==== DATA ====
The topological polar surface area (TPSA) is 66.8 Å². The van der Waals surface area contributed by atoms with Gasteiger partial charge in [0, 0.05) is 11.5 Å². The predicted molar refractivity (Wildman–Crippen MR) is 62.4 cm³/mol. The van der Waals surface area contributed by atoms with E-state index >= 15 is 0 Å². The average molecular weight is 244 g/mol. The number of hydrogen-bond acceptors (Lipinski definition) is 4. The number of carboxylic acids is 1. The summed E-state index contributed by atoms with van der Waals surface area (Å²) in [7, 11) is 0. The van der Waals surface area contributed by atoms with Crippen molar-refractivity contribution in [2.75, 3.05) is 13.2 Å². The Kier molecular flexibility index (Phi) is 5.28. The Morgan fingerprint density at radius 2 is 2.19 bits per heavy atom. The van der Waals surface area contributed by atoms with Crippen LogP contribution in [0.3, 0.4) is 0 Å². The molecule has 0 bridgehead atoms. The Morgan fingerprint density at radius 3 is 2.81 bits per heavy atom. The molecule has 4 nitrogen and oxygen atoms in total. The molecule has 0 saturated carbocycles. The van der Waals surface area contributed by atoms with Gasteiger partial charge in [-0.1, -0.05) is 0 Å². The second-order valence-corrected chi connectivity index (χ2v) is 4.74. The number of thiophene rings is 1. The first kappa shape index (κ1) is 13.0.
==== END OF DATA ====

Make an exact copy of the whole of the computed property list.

The topological polar surface area (TPSA) is 66.8 Å². The van der Waals surface area contributed by atoms with Gasteiger partial charge in [0, 0.05) is 11.5 Å². The predicted molar refractivity (Wildman–Crippen MR) is 62.4 cm³/mol. The van der Waals surface area contributed by atoms with E-state index >= 15 is 0 Å². The average molecular weight is 244 g/mol. The number of hydrogen-bond acceptors (Lipinski definition) is 4. The number of carboxylic acids is 1. The summed E-state index contributed by atoms with van der Waals surface area (Å²) in [7, 11) is 0. The van der Waals surface area contributed by atoms with Crippen molar-refractivity contribution in [2.75, 3.05) is 13.2 Å². The Kier molecular flexibility index (Phi) is 5.28. The Morgan fingerprint density at radius 2 is 2.19 bits per heavy atom. The van der Waals surface area contributed by atoms with Crippen LogP contribution in [0.3, 0.4) is 0 Å². The molecule has 0 bridgehead atoms. The Morgan fingerprint density at radius 3 is 2.81 bits per heavy atom. The molecule has 4 nitrogen and oxygen atoms in total. The molecule has 0 saturated carbocycles. The van der Waals surface area contributed by atoms with Gasteiger partial charge in [-0.1, -0.05) is 0 Å². The second-order valence-corrected chi connectivity index (χ2v) is 4.74. The number of thiophene rings is 1. The first kappa shape index (κ1) is 13.0.